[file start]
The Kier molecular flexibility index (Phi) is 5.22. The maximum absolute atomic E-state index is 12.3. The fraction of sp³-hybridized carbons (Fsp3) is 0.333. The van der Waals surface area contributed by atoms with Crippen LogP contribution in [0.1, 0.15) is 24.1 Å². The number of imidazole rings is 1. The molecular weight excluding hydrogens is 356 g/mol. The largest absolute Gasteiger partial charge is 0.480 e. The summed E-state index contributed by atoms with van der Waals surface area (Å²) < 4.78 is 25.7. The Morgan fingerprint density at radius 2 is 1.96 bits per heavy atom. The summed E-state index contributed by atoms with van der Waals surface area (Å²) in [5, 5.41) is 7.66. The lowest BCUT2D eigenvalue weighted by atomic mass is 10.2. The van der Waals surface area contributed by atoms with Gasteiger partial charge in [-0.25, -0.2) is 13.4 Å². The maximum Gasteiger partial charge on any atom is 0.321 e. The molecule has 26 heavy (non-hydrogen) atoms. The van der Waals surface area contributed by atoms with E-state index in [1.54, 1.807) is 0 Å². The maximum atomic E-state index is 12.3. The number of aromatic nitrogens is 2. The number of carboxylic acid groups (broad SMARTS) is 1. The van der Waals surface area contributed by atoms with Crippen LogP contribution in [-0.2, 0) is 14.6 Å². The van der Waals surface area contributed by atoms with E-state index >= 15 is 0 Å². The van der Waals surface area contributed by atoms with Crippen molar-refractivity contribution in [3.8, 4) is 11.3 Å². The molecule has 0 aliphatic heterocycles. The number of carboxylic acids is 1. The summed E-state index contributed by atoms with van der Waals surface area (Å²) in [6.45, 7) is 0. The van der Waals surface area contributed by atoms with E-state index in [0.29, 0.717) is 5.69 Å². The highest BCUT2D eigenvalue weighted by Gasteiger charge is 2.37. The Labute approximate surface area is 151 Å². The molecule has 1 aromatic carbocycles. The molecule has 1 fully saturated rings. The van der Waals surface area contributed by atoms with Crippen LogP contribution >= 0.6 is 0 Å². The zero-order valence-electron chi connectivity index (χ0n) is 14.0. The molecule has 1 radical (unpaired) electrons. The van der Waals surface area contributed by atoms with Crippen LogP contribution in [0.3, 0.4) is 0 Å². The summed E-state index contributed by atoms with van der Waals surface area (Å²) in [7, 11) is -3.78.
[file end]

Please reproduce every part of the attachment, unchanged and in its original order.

The Kier molecular flexibility index (Phi) is 5.22. The maximum absolute atomic E-state index is 12.3. The fraction of sp³-hybridized carbons (Fsp3) is 0.333. The van der Waals surface area contributed by atoms with Crippen LogP contribution in [0.1, 0.15) is 24.1 Å². The number of imidazole rings is 1. The molecular weight excluding hydrogens is 356 g/mol. The largest absolute Gasteiger partial charge is 0.480 e. The summed E-state index contributed by atoms with van der Waals surface area (Å²) < 4.78 is 25.7. The Morgan fingerprint density at radius 2 is 1.96 bits per heavy atom. The summed E-state index contributed by atoms with van der Waals surface area (Å²) in [5, 5.41) is 7.66. The lowest BCUT2D eigenvalue weighted by atomic mass is 10.2. The van der Waals surface area contributed by atoms with Gasteiger partial charge in [-0.25, -0.2) is 13.4 Å². The maximum Gasteiger partial charge on any atom is 0.321 e. The molecule has 26 heavy (non-hydrogen) atoms. The van der Waals surface area contributed by atoms with E-state index in [1.54, 1.807) is 0 Å². The maximum atomic E-state index is 12.3. The number of aromatic nitrogens is 2. The number of carboxylic acid groups (broad SMARTS) is 1. The van der Waals surface area contributed by atoms with Crippen LogP contribution in [-0.2, 0) is 14.6 Å². The van der Waals surface area contributed by atoms with E-state index >= 15 is 0 Å². The van der Waals surface area contributed by atoms with Crippen molar-refractivity contribution in [3.8, 4) is 11.3 Å². The molecule has 0 aliphatic heterocycles. The number of carboxylic acids is 1. The summed E-state index contributed by atoms with van der Waals surface area (Å²) in [6.45, 7) is 0. The van der Waals surface area contributed by atoms with E-state index in [0.29, 0.717) is 5.69 Å². The highest BCUT2D eigenvalue weighted by Gasteiger charge is 2.37. The Labute approximate surface area is 151 Å². The molecule has 1 aromatic carbocycles. The molecule has 1 fully saturated rings. The van der Waals surface area contributed by atoms with Crippen LogP contribution >= 0.6 is 0 Å². The zero-order valence-electron chi connectivity index (χ0n) is 14.0. The molecule has 1 radical (unpaired) electrons. The van der Waals surface area contributed by atoms with Crippen LogP contribution in [0.3, 0.4) is 0 Å². The summed E-state index contributed by atoms with van der Waals surface area (Å²) in [7, 11) is -3.78.